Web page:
“I’m wondering if every person I pass has similar depths, and if there’s any way to avoid the mistake of judging them so shallowly that I’m rocked when they show their true complexity.” ~ Brandon Sanderson, The Bands of Mourning
The Bands of Mourning (Wax & Wayne #3) by Brandon Sanderson
Published by Tor, 2016
Re-readability: I will definitely be rereading the whole Wax & Wayne series someday
Rating: 4 out of 5 stars
Reviewed by Pete
The third Wax & Wayne book takes the series in a more Cosmere-oriented route, which is a nice change in pace from the first two books in the series.
If that was a confusing sentence for you, I’ll briefly sum up Sanderson’s Cosmere. Many of his books are set in a fictitious universe he calls The Cosmere. There are connections between the various worlds and their magic systems, and characters often make appearances in multiple series. Each book of his holds a few secrets that relate to the puzzle of the Cosmere—it’s like a massive and extremely intricate Easter egg hunt.
While the first two books focusing on the lawman and lord Waxillium Ladrian and his co-conspirator Wayne were adventures mostly focusing on the protagonists and their adventures in the city of Elendel, this book dealt more with a rapidly changing world and its connections with the Cosmere.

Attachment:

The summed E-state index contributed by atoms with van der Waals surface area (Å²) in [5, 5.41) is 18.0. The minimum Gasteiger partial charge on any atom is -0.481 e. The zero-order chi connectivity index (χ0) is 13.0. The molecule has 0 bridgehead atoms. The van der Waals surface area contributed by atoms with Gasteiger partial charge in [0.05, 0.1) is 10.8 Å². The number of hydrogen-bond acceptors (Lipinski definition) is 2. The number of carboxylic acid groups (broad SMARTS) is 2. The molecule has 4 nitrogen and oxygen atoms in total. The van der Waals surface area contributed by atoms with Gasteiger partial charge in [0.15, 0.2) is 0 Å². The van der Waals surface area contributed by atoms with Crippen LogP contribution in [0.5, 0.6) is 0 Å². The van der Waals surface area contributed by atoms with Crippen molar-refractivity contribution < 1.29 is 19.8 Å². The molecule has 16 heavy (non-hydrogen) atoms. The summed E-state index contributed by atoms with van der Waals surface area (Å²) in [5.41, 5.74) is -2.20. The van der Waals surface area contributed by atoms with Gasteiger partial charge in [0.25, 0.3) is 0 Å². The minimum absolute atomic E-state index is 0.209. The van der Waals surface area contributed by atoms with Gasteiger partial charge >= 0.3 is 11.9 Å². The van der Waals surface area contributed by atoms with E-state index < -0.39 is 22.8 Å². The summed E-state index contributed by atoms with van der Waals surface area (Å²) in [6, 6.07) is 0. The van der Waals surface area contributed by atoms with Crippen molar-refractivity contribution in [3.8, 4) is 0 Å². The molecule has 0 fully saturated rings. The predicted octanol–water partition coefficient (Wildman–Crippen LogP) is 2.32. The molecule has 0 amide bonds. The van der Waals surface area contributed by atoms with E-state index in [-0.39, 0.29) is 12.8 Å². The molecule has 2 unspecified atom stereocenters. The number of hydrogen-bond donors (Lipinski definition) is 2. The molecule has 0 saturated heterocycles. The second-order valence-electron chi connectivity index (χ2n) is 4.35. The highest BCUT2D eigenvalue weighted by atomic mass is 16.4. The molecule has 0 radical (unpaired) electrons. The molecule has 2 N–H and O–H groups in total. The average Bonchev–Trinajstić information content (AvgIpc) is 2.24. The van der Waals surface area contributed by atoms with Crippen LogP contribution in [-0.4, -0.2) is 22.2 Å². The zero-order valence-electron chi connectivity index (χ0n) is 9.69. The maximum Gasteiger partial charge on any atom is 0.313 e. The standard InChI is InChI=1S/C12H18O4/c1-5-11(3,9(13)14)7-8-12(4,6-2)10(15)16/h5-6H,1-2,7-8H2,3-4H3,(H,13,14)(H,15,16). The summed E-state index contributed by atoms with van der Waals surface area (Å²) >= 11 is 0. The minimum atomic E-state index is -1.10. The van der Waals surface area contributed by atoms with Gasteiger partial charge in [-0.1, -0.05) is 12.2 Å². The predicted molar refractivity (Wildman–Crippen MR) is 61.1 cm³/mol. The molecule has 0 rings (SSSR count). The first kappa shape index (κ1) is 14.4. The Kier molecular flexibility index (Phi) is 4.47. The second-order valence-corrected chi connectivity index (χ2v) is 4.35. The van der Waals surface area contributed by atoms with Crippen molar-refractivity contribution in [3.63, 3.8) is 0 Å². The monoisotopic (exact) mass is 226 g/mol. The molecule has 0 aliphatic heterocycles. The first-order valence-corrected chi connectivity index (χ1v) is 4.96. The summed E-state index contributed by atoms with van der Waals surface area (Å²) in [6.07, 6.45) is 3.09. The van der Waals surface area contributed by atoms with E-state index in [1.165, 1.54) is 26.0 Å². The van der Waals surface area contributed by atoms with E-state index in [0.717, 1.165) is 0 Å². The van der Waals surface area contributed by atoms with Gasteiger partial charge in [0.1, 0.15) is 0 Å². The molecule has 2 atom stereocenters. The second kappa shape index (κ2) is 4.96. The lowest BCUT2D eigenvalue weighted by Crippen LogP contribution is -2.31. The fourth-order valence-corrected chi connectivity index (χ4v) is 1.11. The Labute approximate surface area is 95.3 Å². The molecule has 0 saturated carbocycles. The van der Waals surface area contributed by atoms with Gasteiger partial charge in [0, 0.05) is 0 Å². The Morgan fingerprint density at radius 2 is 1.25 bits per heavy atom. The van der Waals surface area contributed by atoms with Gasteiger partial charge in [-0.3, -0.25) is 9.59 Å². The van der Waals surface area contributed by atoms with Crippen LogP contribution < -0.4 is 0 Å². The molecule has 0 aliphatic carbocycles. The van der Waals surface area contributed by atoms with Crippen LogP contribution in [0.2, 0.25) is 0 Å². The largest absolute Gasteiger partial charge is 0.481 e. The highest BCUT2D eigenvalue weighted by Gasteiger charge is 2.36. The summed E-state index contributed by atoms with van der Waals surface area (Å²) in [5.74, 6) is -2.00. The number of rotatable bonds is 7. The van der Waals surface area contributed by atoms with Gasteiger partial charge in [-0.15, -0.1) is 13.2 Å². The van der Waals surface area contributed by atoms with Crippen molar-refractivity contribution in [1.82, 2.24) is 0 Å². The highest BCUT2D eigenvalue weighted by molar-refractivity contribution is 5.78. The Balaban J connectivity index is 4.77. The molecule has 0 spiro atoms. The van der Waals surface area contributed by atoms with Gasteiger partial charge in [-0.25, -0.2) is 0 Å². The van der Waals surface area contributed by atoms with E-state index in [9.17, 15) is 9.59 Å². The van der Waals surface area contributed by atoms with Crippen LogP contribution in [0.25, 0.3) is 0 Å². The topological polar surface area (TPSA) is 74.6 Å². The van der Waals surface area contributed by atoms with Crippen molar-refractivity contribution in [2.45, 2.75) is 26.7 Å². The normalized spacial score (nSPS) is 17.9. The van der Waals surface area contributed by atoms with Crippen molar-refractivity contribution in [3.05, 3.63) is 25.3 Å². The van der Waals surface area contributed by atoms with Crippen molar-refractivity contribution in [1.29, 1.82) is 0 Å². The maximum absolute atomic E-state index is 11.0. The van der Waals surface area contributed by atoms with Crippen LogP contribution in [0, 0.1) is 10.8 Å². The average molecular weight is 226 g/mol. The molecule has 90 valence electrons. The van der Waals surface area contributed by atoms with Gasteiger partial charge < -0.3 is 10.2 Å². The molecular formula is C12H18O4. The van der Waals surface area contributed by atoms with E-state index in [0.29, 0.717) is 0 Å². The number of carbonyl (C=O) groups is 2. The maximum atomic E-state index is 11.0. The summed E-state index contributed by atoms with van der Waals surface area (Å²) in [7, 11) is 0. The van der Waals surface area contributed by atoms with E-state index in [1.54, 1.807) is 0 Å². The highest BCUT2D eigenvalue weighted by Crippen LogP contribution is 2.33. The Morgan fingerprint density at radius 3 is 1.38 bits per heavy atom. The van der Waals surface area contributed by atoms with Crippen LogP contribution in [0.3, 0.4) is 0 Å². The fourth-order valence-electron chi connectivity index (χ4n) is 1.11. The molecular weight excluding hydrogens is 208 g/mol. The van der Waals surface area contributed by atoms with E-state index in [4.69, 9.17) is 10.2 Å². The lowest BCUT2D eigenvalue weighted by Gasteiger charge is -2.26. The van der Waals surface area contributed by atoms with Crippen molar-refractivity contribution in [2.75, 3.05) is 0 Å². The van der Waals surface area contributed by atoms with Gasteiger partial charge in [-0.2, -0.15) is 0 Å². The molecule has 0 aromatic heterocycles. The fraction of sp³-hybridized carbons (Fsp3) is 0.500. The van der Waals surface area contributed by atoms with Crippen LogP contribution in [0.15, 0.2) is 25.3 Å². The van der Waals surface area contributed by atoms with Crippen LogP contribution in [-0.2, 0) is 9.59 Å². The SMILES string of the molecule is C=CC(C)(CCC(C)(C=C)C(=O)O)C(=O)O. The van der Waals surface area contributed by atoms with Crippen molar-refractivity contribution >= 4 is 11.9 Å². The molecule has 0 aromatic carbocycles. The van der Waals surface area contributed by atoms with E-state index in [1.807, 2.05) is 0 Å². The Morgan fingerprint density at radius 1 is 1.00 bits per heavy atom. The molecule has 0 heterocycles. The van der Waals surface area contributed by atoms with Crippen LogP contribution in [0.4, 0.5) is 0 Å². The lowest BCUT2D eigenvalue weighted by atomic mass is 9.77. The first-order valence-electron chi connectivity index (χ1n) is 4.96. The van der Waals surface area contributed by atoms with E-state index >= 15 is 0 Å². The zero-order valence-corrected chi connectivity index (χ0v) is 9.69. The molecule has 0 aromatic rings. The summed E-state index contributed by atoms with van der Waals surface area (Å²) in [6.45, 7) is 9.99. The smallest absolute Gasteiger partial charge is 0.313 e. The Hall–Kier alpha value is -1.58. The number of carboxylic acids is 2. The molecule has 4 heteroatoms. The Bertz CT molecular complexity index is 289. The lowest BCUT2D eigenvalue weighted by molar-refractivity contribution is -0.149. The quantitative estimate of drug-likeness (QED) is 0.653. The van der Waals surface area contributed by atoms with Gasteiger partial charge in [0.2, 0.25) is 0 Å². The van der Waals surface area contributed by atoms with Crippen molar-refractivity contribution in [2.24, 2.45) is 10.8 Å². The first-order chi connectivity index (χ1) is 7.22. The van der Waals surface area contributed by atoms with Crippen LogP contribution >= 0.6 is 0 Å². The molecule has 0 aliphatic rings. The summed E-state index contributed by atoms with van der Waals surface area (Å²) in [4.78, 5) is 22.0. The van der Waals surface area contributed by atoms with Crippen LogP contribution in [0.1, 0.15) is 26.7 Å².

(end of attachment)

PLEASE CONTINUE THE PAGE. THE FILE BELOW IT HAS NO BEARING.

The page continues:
Bands of Mourning spent much more time with characters that had previously felt like side-characters, turning them into strong protagonists for a convincing and colorful ensemble story. No longer is the adventure just about Wax and his complex past—it’s about Marasi’s struggle to define herself in Wax’s shadow, Steris’s desire to be useful and supportive of Wax’s preposterously reckless lifestyle, and Wayne’s deep friendship with Wax—but more characters are introduced in this story, and none of them feel at all like props or devices. While it’s true that many of these characters are partly defined by their relationship to Wax, the overall effect is a strong group of characters with a charismatic leader at the center. Everyone has their own struggles, and for once the characters are facing a task of global significance.
This was more of a quest than the previous two stories, which was both a strength and a weakness. It was rewarding to learn more about the world of Scadrial and how it is rapidly becoming technologically advanced place, but the quest-structure of the story felt a little cheesy at times. There were a few scenes that were somewhat cliche, which is particularly rare for Sanderson, in my opinion.
While the ending didn’t have quite the same punch as Shadows of Self, it did leave me incredibly curious about what’s in store for the world of Scadrial and all of the wonderful characters in this series. Knowing Sanderson, he has an outstanding finale in store for us—and it’s due out sometime in the next couple of years.